Arrow icon
Ness Labs: Make the most of your mind
Learn more about Joggo

A Summary of

The Network Effects Bible

View original

Why Network Effects Are Important

  • Every new user makes the product/service/experience more valuable to every other user.
  • Network effects are the best form of defensibility, and thus value creation, in the digital world.

Nodes and Links

  • Nodes are network participants: consumers, devices, customers, buyers, sellers, brokers, etc.
  • Central nodes: nodes with a high number of links, often more valuable. 
  • Marginal nodes: relatively few links and less value
  • Network size: the total number of nodes in a network.
  • Links: connections between nodes or groups of nodes. 

Network Density

  • The density of a network is its ratio of links to nodes. The higher the density, the more powerful network effects are.


  • The direction of a link between nodes in a network is determined by which way the interaction flows.

One-to-One vs One-to-Many

  • One-to-many connections: unidirectional.
  • One-to-one relationships: usually reciprocal.


  • Nodes tend to not be dispersed evenly.
  • Bridge: when two clusters are connected by only one link.
  • Higher degrees of clustering leads to more powerful network effects.

Critical Mass

  • This is when the value produced by the network exceeds the value of the product.

Metcalfe’s Law

  • The value of a communications network grows in proportion to the square of the number of users on the network.
  • It holds because the number of links between nodes on a network increase at a rate of N^2.

Reed's Law

  • Reed suggests using 2^N to account for clustering.

Homogeneous vs. Heterogeneous Networks

  • Homogeneous networks: all the nodes have the same function in the network.
  • Heterogeneous networks: there are two or more classes of nodes categorized by both function and utility. 

Asymptotic Network Effects

  • A network is Asymptotic when network effects have diminishing returns.

Same-Side Network Effects

  • These occur on the same side of a multi-sided network.

Cross-Side Network Effects

  • Cross-side effects are direct network effects from complementary goods or services in a network with more than one side.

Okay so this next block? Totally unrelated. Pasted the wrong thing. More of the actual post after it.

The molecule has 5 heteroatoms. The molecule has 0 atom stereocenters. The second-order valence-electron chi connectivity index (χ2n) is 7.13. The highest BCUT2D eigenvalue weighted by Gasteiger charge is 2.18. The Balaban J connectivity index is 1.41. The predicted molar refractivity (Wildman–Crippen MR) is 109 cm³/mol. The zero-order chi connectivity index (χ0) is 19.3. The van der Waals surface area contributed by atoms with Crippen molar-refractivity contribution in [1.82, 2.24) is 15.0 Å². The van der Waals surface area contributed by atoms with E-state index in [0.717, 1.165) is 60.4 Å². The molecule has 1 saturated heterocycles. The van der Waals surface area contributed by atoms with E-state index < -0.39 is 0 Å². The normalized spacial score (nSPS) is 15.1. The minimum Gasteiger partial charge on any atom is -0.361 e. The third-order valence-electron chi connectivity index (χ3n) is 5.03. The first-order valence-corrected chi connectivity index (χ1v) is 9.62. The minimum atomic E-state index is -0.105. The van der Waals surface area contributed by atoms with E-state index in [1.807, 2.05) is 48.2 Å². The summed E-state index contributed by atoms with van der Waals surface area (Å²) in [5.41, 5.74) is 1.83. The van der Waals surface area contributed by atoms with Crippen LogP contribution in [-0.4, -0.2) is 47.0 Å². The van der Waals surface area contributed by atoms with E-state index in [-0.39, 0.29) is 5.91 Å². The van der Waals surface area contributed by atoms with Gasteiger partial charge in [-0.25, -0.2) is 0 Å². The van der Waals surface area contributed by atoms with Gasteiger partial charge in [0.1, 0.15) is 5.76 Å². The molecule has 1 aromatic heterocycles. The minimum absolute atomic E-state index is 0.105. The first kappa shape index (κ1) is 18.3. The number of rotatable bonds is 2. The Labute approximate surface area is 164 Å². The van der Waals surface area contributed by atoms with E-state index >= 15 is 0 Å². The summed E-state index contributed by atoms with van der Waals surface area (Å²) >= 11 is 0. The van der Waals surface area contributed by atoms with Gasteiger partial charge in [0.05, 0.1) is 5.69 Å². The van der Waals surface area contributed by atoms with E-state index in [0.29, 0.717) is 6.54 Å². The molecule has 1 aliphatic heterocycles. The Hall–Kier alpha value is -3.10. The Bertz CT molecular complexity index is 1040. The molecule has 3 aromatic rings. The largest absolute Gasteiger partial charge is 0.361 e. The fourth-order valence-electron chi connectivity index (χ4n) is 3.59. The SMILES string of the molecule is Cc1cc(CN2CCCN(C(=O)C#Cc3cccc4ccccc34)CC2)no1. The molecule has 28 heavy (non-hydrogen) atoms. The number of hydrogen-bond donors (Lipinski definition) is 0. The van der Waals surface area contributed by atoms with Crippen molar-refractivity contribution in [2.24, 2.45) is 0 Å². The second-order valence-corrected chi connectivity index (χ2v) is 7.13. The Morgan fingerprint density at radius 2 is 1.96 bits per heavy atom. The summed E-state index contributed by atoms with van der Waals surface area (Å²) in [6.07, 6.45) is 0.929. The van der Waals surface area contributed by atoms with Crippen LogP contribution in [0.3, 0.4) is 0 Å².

Indirect Network Effects

  • These occur when the value of a network increases as a result of one type of node benefitting another type of node directly, but not directly benefiting other types of nodes.

Negative Network Effects

  • Negative network effects are usually network congestion (increased usage) and network pollution (increased size).

Multiplayer vs. Single-Player Mode

  • Single-player products: help the user alone, and can be used without other users.
  • Multiplayer products: use the presence and impact of the other users in the product.

Switching Costs

  • These are the costs in time, effort, or money of switching from one product to another.

Chicken or Egg Problem (Cold Start Problem)

  • This is the problem of initially reaching critical mass to trigger a positive feedback loop.


  • Multi-tenanting: when there are low costs to participate in competing networks at the same time.


  • After initially connecting through a market network product, users transact directly off the product. 
Related content
See all posts
Arrow icon
Lenny's Newsletter

Community Wisdom: Transitioning from IC to PM manager, visualizing your product flows, negotiating salary, effici…

Read more
Packy McCormick
Not Boring

Compounding Crazy

Read more

Olympic Ratings, Google Earnings, YouTube and Brand Advertising (Stratechery Daily Update 8-2-2021)

Read more
Gigi Levy-Weiss, James Currier, Pete Flint, Josh Elman, Chris Anderson

Viral Effects Are Not Network Effects

Read more

An Epiphany about Network Effects

Read more